FORT COLLINS, Colo. (CBS4) – A Fort Collins man is planning to sue the makers of a popular testosterone boosting drug after he suffered a heart attack.
Stephen Nichols, 59, blames his heart attack on the drug Androgel, which was prescribed to him to treat low testosterone, commonly known as Low-T.
Similar lawsuits against the makers of testosterone drugs have already been filed in Illinois and Louisiana, and the FDA is now investigating the safety of testosterone treatments. That comes after recent studies linked it to an increased risk of strokes, heart attack and death.
Testosterone replacement has been called a “wonder drug” for middle aged men worried about a decline in their sexual health and energy levels. More than 5 million people in the U.S. are currently taking testosterone.
Dr. Al Barqawi, a urologist at the University of Colorado Hospital, told CBS4 he thinks testosterone drugs are being over-prescribed in part because people are being bombarded by TV ads.
U.S. prescriptions for testosterone therapies have increased more than fivefold in recent years, with sales exceeding $1.6 billion, surpassing sales of Viagra.
“There is a misconception that testosterone is the elixir of life. This fountain of youth that is coming from it. It’s not true.” Barqawi said.
Low-T is controversial in the medical community because some doctors believe it is an invented condition.
“It is unclear if the symptoms of Low-T are actually symptoms of aging that do not need to be treated,” he said.
He says testosterone therapy should only be prescribed to people with severely low testosterone and under constant supervision of a doctor.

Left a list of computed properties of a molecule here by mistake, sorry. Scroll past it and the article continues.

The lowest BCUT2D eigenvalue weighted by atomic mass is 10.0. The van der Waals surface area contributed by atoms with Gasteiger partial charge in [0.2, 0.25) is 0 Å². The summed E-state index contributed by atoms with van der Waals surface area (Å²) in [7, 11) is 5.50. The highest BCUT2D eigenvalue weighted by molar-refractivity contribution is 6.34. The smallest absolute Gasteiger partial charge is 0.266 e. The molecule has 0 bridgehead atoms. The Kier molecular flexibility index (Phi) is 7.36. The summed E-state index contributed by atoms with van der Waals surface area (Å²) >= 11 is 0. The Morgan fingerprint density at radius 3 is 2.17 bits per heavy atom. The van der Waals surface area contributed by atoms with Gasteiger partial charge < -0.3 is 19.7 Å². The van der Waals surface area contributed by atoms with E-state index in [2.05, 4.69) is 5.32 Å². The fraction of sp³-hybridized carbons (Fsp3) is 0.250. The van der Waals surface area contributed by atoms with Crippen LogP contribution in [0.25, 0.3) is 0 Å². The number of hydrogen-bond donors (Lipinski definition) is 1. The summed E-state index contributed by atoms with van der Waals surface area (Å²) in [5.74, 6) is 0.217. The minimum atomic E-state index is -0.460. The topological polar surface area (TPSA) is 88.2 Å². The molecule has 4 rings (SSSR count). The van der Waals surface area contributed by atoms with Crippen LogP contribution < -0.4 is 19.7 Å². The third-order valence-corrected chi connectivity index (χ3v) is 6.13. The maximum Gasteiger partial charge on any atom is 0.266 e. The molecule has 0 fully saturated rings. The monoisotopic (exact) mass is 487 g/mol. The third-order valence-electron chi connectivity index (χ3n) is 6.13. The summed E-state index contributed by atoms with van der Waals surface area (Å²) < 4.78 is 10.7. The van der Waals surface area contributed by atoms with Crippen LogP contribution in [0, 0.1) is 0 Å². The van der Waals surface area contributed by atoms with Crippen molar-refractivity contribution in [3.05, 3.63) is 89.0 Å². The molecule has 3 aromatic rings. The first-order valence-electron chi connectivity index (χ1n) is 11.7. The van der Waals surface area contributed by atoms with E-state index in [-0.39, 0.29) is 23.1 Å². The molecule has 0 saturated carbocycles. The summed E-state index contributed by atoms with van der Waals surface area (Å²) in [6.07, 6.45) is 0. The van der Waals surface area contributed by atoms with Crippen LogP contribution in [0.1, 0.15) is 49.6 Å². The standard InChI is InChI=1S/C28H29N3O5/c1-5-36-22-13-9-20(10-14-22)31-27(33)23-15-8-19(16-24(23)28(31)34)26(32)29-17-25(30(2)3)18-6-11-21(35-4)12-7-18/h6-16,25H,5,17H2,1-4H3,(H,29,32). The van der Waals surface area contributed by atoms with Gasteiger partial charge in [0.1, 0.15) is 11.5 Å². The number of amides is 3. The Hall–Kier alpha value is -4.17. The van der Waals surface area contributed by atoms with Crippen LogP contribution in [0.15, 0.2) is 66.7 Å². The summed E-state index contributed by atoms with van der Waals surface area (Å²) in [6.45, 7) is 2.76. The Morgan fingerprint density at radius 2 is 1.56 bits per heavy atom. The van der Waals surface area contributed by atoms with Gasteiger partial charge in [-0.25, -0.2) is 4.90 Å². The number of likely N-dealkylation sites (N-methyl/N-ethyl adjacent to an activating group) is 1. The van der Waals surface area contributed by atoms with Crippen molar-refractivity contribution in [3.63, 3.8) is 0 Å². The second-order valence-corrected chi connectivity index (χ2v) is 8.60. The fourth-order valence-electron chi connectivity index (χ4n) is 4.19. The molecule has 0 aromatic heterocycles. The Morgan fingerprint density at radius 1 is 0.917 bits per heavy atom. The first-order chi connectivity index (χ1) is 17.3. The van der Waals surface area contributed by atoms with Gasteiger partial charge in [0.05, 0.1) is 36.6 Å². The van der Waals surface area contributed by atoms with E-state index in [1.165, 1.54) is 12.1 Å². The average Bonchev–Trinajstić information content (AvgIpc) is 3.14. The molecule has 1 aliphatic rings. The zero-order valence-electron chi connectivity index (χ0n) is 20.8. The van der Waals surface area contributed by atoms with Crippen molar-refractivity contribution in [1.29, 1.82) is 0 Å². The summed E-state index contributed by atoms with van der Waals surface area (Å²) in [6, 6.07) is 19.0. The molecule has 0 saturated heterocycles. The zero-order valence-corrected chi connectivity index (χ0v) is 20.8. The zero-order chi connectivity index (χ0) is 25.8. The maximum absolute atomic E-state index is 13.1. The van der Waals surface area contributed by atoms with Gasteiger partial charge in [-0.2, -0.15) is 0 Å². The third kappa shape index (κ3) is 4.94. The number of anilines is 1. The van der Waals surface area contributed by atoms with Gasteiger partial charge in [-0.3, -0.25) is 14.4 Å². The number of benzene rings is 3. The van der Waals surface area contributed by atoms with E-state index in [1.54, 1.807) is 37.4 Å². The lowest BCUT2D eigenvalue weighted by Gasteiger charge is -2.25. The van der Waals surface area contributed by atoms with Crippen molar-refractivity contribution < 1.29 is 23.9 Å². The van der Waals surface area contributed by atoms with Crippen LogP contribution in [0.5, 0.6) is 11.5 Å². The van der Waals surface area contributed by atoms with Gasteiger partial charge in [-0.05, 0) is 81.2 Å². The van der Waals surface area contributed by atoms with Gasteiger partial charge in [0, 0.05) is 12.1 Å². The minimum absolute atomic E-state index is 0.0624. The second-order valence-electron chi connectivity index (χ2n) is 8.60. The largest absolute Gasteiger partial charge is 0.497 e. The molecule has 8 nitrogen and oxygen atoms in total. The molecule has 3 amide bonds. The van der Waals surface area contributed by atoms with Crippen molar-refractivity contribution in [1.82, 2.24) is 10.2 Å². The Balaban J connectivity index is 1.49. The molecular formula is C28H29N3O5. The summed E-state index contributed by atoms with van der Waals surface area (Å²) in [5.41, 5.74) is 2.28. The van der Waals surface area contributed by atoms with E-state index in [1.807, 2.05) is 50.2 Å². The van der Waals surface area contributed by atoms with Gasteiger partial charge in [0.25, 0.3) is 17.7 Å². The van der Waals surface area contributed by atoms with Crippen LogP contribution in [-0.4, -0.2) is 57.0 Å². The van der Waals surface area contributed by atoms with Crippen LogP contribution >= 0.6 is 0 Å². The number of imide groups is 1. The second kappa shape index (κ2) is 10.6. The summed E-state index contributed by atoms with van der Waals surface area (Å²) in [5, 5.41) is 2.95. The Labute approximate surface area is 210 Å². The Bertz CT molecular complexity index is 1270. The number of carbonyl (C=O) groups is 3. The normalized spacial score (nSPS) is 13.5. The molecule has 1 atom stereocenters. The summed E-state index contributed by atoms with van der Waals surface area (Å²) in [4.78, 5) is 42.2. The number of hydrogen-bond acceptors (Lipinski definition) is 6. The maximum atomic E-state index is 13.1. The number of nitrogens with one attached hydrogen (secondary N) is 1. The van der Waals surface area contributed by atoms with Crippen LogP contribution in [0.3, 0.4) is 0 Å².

In Nichols case, he says he was feeling run down and decided to see his doctor. This former pilot and avid golfer says he was “really tired” and “couldn’t get up and walk across the street.” A blood test confirmed his testosterone levels were extremely low and he was prescribed Androgel.
Two years later, Nichols suffered a heart attack, but continued to take the testosterone therapy. He says his doctor kept “prescribing it and I kept taking it,” until he saw an ad for a law firm warning of potential risks of testosterone therapy.
He called his doctor who told him to stop the testosterone treatments immediately. Now Nichols has signed up to sue the makers of Androgel with Philadelphia based attorney Scott Levensten.
“We think the drug manufacturer kept a secret to protect its blockbuster (drug) about this risk and betrayed patients,” Levensten said.
Levensten also represents stroke victim Edward Downes, a 51-year-old Pennsylvania man who says taking testosterone therapy “ruined his life.”
Downes says he asked his doctor about testosterone treatments after seeing a TV ad.
“I thought ‘Hey, I might feel a little virile and all that,’ sounded like a pretty good deal to me.”
He said, “I wasn’t trying to be Hercules or anything.”
After suffering a stroke, Downes walks with a cane and says “taking out the trash is like running a marathon.”
Both Downes and Nichols say they aren’t filing lawsuits to “get rich.” Instead they want testosterone drugs pulled from the shelves.
“I want them to stop prescribing it to anybody and everybody,” Nichols said.
Testosterone products like Androgel remain on the shelf as the FDA investigates.
AbbVie, the maker of Androgel, provided a statement that included the following: AbbVie conducts ongoing comprehensive and robust approaches to monitor the safety of our products.
CBS4 also contacted the Low-T Center, a national chain of 48 testosterone clinics, and Medical Director William Reilly, M.D., provided the following statement about the testosterone lawsuits.
We are excited about the FDA’s inquiry into alternative testosterone delivery models. Physicians have been administering testosterone injections in cases of medical necessity since the 1950’s. Clinical research places the therapeutic benefits of testosterone replacement therapy beyond question, in cases where the treatment is medically appropriate and properly managed. The key, like any treatment is to maintain effective protocols and closely monitor the patient’s results, all in conformance with good medical practice.
LINK: Low-T Center Statement